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Early US History Week 5 Notes

by: Madison Greer

Early US History Week 5 Notes HI 1063

Marketplace > Mississippi State University > HI 1063 > Early US History Week 5 Notes
Madison Greer

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About this Document

These notes are from week 5.
Early US History
Peter Messer
Class Notes
Indians, maturity, new, england, colonies, virginia
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This 7 page Class Notes was uploaded by Madison Greer on Thursday September 22, 2016. The Class Notes belongs to HI 1063 at Mississippi State University taught by Peter Messer in Fall 2016. Since its upload, it has received 4 views.


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Date Created: 09/22/16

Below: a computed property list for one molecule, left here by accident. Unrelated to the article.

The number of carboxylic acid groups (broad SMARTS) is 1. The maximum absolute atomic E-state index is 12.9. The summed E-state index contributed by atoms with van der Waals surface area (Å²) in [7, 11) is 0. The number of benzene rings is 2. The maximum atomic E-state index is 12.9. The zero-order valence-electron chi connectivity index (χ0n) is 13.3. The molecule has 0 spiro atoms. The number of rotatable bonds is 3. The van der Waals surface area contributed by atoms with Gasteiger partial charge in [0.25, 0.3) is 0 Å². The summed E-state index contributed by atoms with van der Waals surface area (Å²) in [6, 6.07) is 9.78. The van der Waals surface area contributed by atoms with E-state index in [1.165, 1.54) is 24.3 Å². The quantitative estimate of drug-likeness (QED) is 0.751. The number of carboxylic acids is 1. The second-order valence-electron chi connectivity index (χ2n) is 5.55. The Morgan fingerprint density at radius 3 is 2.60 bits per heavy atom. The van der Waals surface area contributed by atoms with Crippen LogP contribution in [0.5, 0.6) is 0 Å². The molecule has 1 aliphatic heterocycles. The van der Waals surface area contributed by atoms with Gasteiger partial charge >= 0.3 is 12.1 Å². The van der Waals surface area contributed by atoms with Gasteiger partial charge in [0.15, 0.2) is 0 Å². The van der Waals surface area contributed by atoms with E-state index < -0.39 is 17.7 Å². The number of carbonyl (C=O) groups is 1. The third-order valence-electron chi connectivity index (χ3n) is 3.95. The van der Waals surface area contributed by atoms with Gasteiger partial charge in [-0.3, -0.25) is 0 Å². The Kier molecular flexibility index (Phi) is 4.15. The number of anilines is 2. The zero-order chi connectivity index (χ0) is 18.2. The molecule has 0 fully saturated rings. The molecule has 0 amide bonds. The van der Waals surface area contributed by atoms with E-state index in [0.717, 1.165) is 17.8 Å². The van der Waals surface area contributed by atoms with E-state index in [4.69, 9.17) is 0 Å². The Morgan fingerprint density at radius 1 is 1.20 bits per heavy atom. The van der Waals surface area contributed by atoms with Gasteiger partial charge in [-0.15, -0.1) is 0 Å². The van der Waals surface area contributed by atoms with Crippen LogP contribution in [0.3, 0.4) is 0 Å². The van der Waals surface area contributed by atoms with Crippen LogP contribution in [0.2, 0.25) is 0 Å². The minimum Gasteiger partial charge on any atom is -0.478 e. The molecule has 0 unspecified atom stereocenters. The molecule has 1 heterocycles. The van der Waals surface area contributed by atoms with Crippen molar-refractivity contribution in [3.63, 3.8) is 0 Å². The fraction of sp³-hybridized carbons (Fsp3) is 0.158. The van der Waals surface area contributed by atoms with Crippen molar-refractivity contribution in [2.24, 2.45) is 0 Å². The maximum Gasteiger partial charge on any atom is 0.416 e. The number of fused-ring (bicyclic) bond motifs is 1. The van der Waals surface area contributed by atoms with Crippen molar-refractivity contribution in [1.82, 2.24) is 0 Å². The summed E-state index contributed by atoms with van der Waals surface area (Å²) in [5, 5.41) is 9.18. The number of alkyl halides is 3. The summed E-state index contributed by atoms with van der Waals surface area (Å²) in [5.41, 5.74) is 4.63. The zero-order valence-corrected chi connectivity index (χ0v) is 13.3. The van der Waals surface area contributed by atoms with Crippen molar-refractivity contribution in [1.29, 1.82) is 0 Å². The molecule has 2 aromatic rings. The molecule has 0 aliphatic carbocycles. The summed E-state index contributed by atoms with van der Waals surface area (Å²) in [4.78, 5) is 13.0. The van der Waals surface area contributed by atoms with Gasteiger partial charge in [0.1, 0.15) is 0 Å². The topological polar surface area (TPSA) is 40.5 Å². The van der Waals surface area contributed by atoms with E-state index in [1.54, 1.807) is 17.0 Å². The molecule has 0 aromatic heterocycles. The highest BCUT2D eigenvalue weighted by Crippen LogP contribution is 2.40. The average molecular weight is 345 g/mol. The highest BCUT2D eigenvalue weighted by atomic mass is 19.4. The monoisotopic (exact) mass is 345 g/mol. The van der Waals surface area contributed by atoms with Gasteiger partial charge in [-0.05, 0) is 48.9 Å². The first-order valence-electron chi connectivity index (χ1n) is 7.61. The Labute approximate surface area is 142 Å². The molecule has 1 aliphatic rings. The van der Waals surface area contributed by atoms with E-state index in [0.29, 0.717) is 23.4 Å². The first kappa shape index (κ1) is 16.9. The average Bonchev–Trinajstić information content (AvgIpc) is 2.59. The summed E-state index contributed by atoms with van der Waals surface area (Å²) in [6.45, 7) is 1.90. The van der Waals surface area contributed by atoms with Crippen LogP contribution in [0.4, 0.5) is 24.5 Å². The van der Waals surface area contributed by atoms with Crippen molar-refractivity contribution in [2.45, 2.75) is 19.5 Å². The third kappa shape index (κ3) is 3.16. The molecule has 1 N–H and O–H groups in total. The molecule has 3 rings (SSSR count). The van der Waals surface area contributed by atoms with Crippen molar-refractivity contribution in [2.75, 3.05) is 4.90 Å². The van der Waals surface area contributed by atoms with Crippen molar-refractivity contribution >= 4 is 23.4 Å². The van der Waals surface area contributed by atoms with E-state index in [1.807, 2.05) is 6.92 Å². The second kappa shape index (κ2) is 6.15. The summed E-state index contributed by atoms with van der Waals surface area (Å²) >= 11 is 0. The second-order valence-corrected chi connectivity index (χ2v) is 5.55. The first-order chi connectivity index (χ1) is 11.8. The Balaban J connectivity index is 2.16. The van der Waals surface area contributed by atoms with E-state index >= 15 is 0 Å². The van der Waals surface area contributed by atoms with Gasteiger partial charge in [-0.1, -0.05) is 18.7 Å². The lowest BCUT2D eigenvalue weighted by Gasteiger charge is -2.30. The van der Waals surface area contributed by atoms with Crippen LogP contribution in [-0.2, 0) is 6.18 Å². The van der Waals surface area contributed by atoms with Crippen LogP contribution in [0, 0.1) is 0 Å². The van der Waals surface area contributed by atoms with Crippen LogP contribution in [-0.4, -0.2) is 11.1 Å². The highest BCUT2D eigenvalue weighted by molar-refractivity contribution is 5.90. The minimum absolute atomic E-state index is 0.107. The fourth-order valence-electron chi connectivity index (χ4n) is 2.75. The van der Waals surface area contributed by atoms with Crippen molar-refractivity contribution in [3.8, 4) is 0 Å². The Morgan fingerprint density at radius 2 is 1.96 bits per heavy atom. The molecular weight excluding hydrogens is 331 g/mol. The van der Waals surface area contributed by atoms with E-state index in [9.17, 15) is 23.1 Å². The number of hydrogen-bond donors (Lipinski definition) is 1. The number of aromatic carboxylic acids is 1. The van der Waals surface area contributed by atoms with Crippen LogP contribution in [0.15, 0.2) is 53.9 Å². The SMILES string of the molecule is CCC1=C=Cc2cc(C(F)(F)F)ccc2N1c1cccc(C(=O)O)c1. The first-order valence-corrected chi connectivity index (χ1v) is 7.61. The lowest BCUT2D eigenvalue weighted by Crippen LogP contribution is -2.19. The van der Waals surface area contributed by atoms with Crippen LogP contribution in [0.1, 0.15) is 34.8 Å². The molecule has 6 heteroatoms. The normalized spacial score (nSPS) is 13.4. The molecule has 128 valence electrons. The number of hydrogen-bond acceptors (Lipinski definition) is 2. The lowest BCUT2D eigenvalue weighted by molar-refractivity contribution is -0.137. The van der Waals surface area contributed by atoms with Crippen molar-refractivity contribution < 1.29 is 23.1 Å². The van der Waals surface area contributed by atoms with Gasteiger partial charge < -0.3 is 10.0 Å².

9/13/16­9/15/16 Early US History • Themes ­ founded/flourished after 1660 ­ part of experiments in politics • balance power, Parliament and King • Carolinas ­ chartered in 1662 ­ solve political instability by making a Constitution  • Carolina in 1663 ­ fundamental constitutions • landgreaves (commons) and caciques (lords) • leetmen (peasants) and slaves ­ settlers: colony of a colony • bring settlers from different colonies ­ New England  ­ Barbados • English colony in the Caribbean ­ economy • hides, lumber, cattle • rice ­ 1695: before 1731 rice could only be exported to England ­ 1731: rice could be exported anywhere  • slaves • Slavery ­ black majority ­ flexible ­ changes • 1717 punish interracial sex • 1721 deny free vote • 1740 restrict emancipation 9/13/16­9/15/16 Early US History ­ Stono 1739 • group of slaves from Angola begin to rebel • Indians ­ new peoples, old land • Catawba • Yamasee/ Tuscarora ­ trade ­ dependence ­ war • Tuscarora: 1711 • Yamasee: 1715 • New York: Politics ­ Dutch until 1664 ­ Duke of York: Absolutism • revolts ­ Leisler’s Rebellion 1689­1691 • New York: Settlement ­ Long Island: New England ­ Hudson Valley: Manors ­ New York • diverse • slaves ­ Albany • Indians: Covenant Chain ­ alliance between the Iroquois and the English: 1677 • peace • land • order ­ mixed 9/13/16­9/15/16 Early US History • Pennsylvania ­ 1640s by Swedes and then Dutch ­ 1681 granted to William Penn • refuge • orderly differential ­ economy • proprietary land • Quaker economy • servants ­ Indians • population­ not there • trade­ no trade, beavers dead, disease/ alcohol • Covenant Chain • peace testimony • temporary ­ problems • aspirations vs. order • Quakers vs. Non­Quakers • British vs. German  ­ solutions • prosperity for most • politics for all • Questions ­ What are the causes of the crisis in Virginia and New England? how were they  connected to the original vision of each colony? 9/13/16­9/15/16 Early US History ­ What were the consequences for the colonies and the empire of the crisis of the  late 17th century? • Trouble with Tobacco: 1640­1676 (Virginia) ­ increased life expectancy • 1 in 4 immigrants lived (before 1640) • cider, brandy, beer; solves polluted water problem • seasons ­ bring servants in Spring which means you cross Atlantic during storms  ­ servants are sick and die ­ decide to import servants in fall instead • land decrease ­ people stop dying so there’s less land • labor problems  ­ what do you do with all the free servants? ­ servitude—> tenancy: they got angry ­ owners try to extend service time • overproduction ­ makes labor problems worse ­ everyone is growing tobacco • Indians ­ 1644: Indian attack ­ hostility between Indians and colonists is now normal • kleptocracy ­ government of thieves ­ taxation 9/13/16­9/15/16 Early US History • typically give half what you produce  • clergy doesn't pay taxes • upper middle class does pay taxes but they also charge fees to the  lower class ­ after English civil war, the crown gives away the northern neck of the  settlement which has already been settled • Virginia has a tax to buy back the northern neck • Bacon’s Rebellion: 1676 ­ Indian troubles ­ new immigrants • second sons of nobles begin to immigrate  ­ reasonably wealthy and successful but not politically tied ­ Indian war • servants killed by Indians • other servants say, “Hey us too! Declare war!”  • Bacon goes to governor; the governor says no, Bacon goes to war anyway ­ insurrection • Bacon dies ­ reform • council is no longer appointed by governor • salaries are cut dramatically • tax implemented to pay governor's fixed salary ­ old problems • overproduction • Indians • colonists still poor, taxes still too high • Maturity: 1676­1720 ­ solutions 9/13/16­9/15/16 Early US History • government ­ run for election • appeal to voters • slave labor ­ slaves • 2nd sons, more money, can afford it • longer life expectancy • cheap • no more indentured servants • 20% labor in 1648 to 48% in 1703 • 421 in 1670s, 1847 in 1690s, 6000 in 1700­1710 ­ separation • 1662: status follows mother • 1668: tax nonwhites • 1691, 1710, 1723: manumission (release from slavery) restricted • 1705: free slaves are denied civil rights • treatment ­ blacks treated worse ­ social stability • creates middle class ­ costs • slavery based on racism • Mature New England ­ civil war: 1644­1660 ­ new economy • fish  • lumber ­ problems • more time selling goods, less time serving God 9/13/16­9/15/16 Early US History • church membership plummets • who’s doing all the fishing and lumbering? ­ import “Strangers” ­ not part of the Puritan community ­ only there to build ships ­ King Philips’s War • Indians arguing with each other • Indians begin raising pigs ­ only pigs with knotted ears can be sold at market ­ Indians cant notch their pigs’ ears ­ Indians’ pigs are stolen • an Indian is killed • consequences ­ devastation • towns wiped out ­ economic recovery • English are broke • begin fishing, lumbering, and shipping and bam!— wealthy again ­ royal intervention • crown is tired of Puritan New England ­ Indians • End of Puritan New England ­ witches: 1692 ­ royal government • political covenant broken ­ enlightenment ­ covenant •loses political footing with government